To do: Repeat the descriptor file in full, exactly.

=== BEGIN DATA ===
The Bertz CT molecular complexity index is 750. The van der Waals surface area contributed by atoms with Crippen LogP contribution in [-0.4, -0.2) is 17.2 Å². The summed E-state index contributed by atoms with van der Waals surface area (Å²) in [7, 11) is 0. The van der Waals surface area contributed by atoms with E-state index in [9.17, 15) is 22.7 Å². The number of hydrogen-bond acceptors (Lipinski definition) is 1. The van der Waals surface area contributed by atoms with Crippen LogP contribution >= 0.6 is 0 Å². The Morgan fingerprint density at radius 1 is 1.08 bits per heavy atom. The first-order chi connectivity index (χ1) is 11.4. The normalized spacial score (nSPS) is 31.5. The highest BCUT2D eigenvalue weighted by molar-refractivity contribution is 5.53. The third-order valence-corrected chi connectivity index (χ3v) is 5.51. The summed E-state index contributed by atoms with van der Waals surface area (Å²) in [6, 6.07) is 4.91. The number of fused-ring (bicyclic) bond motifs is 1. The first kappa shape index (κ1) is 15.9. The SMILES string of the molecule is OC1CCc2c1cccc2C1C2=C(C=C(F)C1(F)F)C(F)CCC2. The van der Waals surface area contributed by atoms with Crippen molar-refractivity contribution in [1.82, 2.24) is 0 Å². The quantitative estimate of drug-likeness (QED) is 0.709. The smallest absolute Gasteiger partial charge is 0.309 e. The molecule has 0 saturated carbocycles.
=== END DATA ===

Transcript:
The Bertz CT molecular complexity index is 750. The van der Waals surface area contributed by atoms with Crippen LogP contribution in [-0.4, -0.2) is 17.2 Å². The summed E-state index contributed by atoms with van der Waals surface area (Å²) in [7, 11) is 0. The van der Waals surface area contributed by atoms with E-state index in [9.17, 15) is 22.7 Å². The number of hydrogen-bond acceptors (Lipinski definition) is 1. The van der Waals surface area contributed by atoms with Crippen LogP contribution >= 0.6 is 0 Å². The Morgan fingerprint density at radius 1 is 1.08 bits per heavy atom. The first-order chi connectivity index (χ1) is 11.4. The normalized spacial score (nSPS) is 31.5. The highest BCUT2D eigenvalue weighted by molar-refractivity contribution is 5.53. The third-order valence-corrected chi connectivity index (χ3v) is 5.51. The summed E-state index contributed by atoms with van der Waals surface area (Å²) in [6, 6.07) is 4.91. The number of fused-ring (bicyclic) bond motifs is 1. The first kappa shape index (κ1) is 15.9. The SMILES string of the molecule is OC1CCc2c1cccc2C1C2=C(C=C(F)C1(F)F)C(F)CCC2. The van der Waals surface area contributed by atoms with Crippen molar-refractivity contribution in [1.82, 2.24) is 0 Å². The quantitative estimate of drug-likeness (QED) is 0.709. The smallest absolute Gasteiger partial charge is 0.309 e. The molecule has 0 saturated carbocycles.